Purpose: Clinical provider peer review (CPPR) is a process for evaluating a patient's experience in encounters of care. It is part of ongoing professional practice evaluation and focused professional practice evaluation—important contributors to provider credentialing and privileging. Critical access hospitals are hindered in CPPR by having a limited number of providers, shortages of staff resources, and relationships among staff members that make unbiased review difficult. Small departments within larger institutions may face similar challenges.
Methods: A CPPR process created at Mayo Clinic Health System is described. It involved a case review questionnaire built on the Institute of Medicine “Six Aims for Changing the Health Care System,” a standardized intervention algorithm and tracking tool.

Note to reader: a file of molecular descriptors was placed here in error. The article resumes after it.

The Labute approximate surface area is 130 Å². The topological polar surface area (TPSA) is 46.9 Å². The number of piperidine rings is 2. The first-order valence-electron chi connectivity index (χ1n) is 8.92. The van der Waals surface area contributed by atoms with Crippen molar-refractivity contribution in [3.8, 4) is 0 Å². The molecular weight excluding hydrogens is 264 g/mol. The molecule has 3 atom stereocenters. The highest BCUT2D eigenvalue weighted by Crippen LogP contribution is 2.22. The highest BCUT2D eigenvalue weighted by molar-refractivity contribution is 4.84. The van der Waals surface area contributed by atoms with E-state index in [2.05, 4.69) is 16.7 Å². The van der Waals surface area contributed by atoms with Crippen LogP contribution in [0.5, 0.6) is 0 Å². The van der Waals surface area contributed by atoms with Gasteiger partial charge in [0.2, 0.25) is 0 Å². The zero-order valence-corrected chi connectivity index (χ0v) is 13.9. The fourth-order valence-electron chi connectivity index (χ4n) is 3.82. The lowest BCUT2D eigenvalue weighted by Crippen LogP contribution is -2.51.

Outcomes: During 2007 through 2014, a total of 994 cases were reviewed; 31% led to provider dialog and education or intervention. Findings were applied to core measure processes with success rate going from 87% to 97%. Changes were adopted in end-of-life care, contributing to a 50% reduction in all-cause mortality rate.
Conclusions: Providing peer review tools to a critical access hospital can keep peer review within a group with knowledge of the individual provider's practice and can make process improvement the everyday work of those involved.
Department of Family Medicine (Drs Deyo-Svendsen and Phillips), Department of Quality and Utilization Resources (Mr Schilling and Ms Albright), Mayo Clinic Health System–Red Cedar, Menomonie, Wisconsin; and Clinical Services, Allevant Solutions, LLC, Mechanicsburg, Pennsylvania (Mr Palmer).
Correspondence: Mark E. Deyo-Svendsen, MD, FAAFP, Department of Family Medicine, Mayo Clinic Health System–Red Cedar, Menomonie, WI 54751 (firstname.lastname@example.org).
The authors declare no conflicts of interest.
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